Federal High Court Stops CPC From Compulsory Registration On Companies
A Federal High Court has ruled that the Consumer Protection Council’s (CPC) imposition of compulsory registration on Nigeria Employers’ Consultative Association’s (NECA) member-companies’ products and services with it, is illegal, unlawful and ultra vires the powers conferred on the Council by its enabling Act. The CPC and its agents were also restrained from further imposing compulsory registration on NECA’s members’ goods and services with it and from further harassing, intimidating or sealing-up the offices of NECA’s members on account of the non-registration of NECA’s members’ products and services with it.
It would be recalled that NECA, the umbrella body for Organised Private Sector and the Voice of Business in Nigeria, had approached the Federal High Court for interpretation on the extent of the powers of the CPC. This was against the backdrop of CPC’s allotment of powers to itself through regulations beyond the provisions of the Principal Act: Consumer Protection Council Act, 1992. Reacting to the development, the Director-General of NECA, Mr. Olusegun Oshinowo commended the court ruling. According to him, “This is a vindication of the principled stand of NECA and its members and a celebration of the rule of law”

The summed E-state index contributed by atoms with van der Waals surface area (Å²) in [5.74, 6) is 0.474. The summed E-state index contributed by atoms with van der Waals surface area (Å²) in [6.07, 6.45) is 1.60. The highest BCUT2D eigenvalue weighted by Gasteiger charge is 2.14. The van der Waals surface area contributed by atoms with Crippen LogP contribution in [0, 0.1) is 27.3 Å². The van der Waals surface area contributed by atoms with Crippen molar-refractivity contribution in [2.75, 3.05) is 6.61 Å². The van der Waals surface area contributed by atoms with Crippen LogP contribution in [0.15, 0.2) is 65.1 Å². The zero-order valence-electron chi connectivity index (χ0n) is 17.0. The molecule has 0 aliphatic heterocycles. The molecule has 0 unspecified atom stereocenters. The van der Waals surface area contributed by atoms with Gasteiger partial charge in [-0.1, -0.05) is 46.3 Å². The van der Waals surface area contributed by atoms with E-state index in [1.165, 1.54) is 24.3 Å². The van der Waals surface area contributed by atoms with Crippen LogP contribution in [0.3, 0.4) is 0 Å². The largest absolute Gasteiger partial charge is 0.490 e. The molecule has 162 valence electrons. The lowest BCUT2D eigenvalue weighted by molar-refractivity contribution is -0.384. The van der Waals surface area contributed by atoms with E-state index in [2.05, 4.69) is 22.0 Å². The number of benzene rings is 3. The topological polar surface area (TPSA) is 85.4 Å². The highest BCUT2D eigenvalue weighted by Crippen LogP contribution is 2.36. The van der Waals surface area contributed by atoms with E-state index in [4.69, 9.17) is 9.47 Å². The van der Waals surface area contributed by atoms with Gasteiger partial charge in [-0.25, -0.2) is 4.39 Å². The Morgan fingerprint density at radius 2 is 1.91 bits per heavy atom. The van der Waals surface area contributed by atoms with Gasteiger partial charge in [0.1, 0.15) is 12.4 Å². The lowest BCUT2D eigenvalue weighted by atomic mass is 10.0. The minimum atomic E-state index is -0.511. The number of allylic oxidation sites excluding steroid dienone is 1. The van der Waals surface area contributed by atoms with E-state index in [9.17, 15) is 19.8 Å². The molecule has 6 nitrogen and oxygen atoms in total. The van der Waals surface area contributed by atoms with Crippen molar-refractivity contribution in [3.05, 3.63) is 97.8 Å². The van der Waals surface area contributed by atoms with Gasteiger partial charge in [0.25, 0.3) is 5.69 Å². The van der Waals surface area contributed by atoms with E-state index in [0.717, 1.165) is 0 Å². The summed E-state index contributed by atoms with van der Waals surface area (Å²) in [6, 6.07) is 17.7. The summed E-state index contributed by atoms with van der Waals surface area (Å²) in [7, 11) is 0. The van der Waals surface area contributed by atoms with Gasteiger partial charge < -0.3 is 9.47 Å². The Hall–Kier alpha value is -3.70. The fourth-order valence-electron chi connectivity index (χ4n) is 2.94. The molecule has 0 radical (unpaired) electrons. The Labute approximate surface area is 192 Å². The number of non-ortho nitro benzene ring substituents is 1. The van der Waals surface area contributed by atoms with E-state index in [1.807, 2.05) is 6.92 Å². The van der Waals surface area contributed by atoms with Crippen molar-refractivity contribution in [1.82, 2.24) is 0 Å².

Oshinowo further hoped that “CPC’s leadership will depart from its past ways and manner of carrying out its activities, which is totally at variance with democratic ethos and amounts to duplication of regulatory roles with other agencies of government such as National Agency for Food and Drug Administration and Control (NAFDAC) and Standards Organisation of Nigeria (SON)”.